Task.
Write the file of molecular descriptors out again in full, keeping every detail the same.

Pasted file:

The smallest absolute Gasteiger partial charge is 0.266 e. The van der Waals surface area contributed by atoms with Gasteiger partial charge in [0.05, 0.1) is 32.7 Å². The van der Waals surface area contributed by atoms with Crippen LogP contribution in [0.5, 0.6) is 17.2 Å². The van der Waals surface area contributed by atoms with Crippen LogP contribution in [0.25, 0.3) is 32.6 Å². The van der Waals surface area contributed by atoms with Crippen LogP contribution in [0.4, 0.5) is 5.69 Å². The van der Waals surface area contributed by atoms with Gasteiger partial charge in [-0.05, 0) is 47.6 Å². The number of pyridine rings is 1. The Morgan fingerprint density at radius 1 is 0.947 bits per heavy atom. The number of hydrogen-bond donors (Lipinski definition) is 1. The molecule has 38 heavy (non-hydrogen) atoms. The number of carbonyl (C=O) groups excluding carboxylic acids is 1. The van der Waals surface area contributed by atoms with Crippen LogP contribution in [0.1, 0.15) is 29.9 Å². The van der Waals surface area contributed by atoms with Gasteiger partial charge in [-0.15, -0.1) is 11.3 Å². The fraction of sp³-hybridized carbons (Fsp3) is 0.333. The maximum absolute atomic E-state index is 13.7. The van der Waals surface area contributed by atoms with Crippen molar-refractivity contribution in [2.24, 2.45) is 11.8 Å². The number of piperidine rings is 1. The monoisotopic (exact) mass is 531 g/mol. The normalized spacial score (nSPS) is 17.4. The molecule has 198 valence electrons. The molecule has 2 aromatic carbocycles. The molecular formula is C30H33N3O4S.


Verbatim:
The smallest absolute Gasteiger partial charge is 0.266 e. The van der Waals surface area contributed by atoms with Gasteiger partial charge in [0.05, 0.1) is 32.7 Å². The van der Waals surface area contributed by atoms with Crippen LogP contribution in [0.5, 0.6) is 17.2 Å². The van der Waals surface area contributed by atoms with Crippen LogP contribution in [0.25, 0.3) is 32.6 Å². The van der Waals surface area contributed by atoms with Crippen LogP contribution in [0.4, 0.5) is 5.69 Å². The van der Waals surface area contributed by atoms with Gasteiger partial charge in [-0.05, 0) is 47.6 Å². The number of pyridine rings is 1. The Morgan fingerprint density at radius 1 is 0.947 bits per heavy atom. The number of hydrogen-bond donors (Lipinski definition) is 1. The molecule has 38 heavy (non-hydrogen) atoms. The number of carbonyl (C=O) groups excluding carboxylic acids is 1. The van der Waals surface area contributed by atoms with Crippen LogP contribution in [0.1, 0.15) is 29.9 Å². The van der Waals surface area contributed by atoms with Gasteiger partial charge in [-0.15, -0.1) is 11.3 Å². The fraction of sp³-hybridized carbons (Fsp3) is 0.333. The maximum absolute atomic E-state index is 13.7. The van der Waals surface area contributed by atoms with Crippen molar-refractivity contribution in [2.24, 2.45) is 11.8 Å². The number of piperidine rings is 1. The monoisotopic (exact) mass is 531 g/mol. The normalized spacial score (nSPS) is 17.4. The molecule has 198 valence electrons. The molecule has 2 aromatic carbocycles. The molecular formula is C30H33N3O4S.